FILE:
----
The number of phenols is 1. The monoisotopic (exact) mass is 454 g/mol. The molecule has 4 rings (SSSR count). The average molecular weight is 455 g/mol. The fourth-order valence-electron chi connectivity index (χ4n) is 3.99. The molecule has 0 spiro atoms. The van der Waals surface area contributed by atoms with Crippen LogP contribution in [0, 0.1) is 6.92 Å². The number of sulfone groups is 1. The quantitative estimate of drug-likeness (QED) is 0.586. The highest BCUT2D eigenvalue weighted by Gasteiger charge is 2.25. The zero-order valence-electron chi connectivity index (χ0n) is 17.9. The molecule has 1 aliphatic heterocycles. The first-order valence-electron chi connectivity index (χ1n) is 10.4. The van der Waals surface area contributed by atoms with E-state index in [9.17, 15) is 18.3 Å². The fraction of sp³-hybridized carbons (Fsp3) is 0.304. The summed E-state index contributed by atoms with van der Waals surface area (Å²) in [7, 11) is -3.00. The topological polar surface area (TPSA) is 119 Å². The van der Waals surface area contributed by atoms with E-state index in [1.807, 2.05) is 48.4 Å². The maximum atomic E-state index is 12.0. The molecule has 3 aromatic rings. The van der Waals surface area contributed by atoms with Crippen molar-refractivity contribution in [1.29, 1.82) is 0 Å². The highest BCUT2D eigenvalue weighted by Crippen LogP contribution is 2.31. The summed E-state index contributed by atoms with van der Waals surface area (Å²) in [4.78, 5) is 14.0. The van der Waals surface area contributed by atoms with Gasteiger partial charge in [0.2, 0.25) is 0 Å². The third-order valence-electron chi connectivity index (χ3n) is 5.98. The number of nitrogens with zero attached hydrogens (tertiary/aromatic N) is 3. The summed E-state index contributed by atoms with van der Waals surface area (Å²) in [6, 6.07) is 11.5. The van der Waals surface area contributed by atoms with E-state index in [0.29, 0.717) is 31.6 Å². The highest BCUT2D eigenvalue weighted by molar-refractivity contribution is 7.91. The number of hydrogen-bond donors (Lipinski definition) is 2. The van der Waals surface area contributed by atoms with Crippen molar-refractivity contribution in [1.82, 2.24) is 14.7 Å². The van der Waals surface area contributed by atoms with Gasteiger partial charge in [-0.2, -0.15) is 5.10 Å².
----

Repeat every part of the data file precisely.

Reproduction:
The number of phenols is 1. The monoisotopic (exact) mass is 454 g/mol. The molecule has 4 rings (SSSR count). The average molecular weight is 455 g/mol. The fourth-order valence-electron chi connectivity index (χ4n) is 3.99. The molecule has 0 spiro atoms. The van der Waals surface area contributed by atoms with Crippen LogP contribution in [0, 0.1) is 6.92 Å². The number of sulfone groups is 1. The quantitative estimate of drug-likeness (QED) is 0.586. The highest BCUT2D eigenvalue weighted by Gasteiger charge is 2.25. The zero-order valence-electron chi connectivity index (χ0n) is 17.9. The molecule has 1 aliphatic heterocycles. The first-order valence-electron chi connectivity index (χ1n) is 10.4. The van der Waals surface area contributed by atoms with E-state index in [9.17, 15) is 18.3 Å². The fraction of sp³-hybridized carbons (Fsp3) is 0.304. The summed E-state index contributed by atoms with van der Waals surface area (Å²) in [7, 11) is -3.00. The topological polar surface area (TPSA) is 119 Å². The van der Waals surface area contributed by atoms with E-state index in [1.807, 2.05) is 48.4 Å². The maximum atomic E-state index is 12.0. The molecule has 3 aromatic rings. The van der Waals surface area contributed by atoms with Crippen molar-refractivity contribution in [1.29, 1.82) is 0 Å². The highest BCUT2D eigenvalue weighted by Crippen LogP contribution is 2.31. The summed E-state index contributed by atoms with van der Waals surface area (Å²) in [4.78, 5) is 14.0. The van der Waals surface area contributed by atoms with Gasteiger partial charge in [0.2, 0.25) is 0 Å². The third-order valence-electron chi connectivity index (χ3n) is 5.98. The number of nitrogens with zero attached hydrogens (tertiary/aromatic N) is 3. The summed E-state index contributed by atoms with van der Waals surface area (Å²) in [6, 6.07) is 11.5. The van der Waals surface area contributed by atoms with E-state index in [0.29, 0.717) is 31.6 Å². The highest BCUT2D eigenvalue weighted by molar-refractivity contribution is 7.91. The number of hydrogen-bond donors (Lipinski definition) is 2. The van der Waals surface area contributed by atoms with Crippen molar-refractivity contribution in [1.82, 2.24) is 14.7 Å². The van der Waals surface area contributed by atoms with Gasteiger partial charge in [-0.2, -0.15) is 5.10 Å².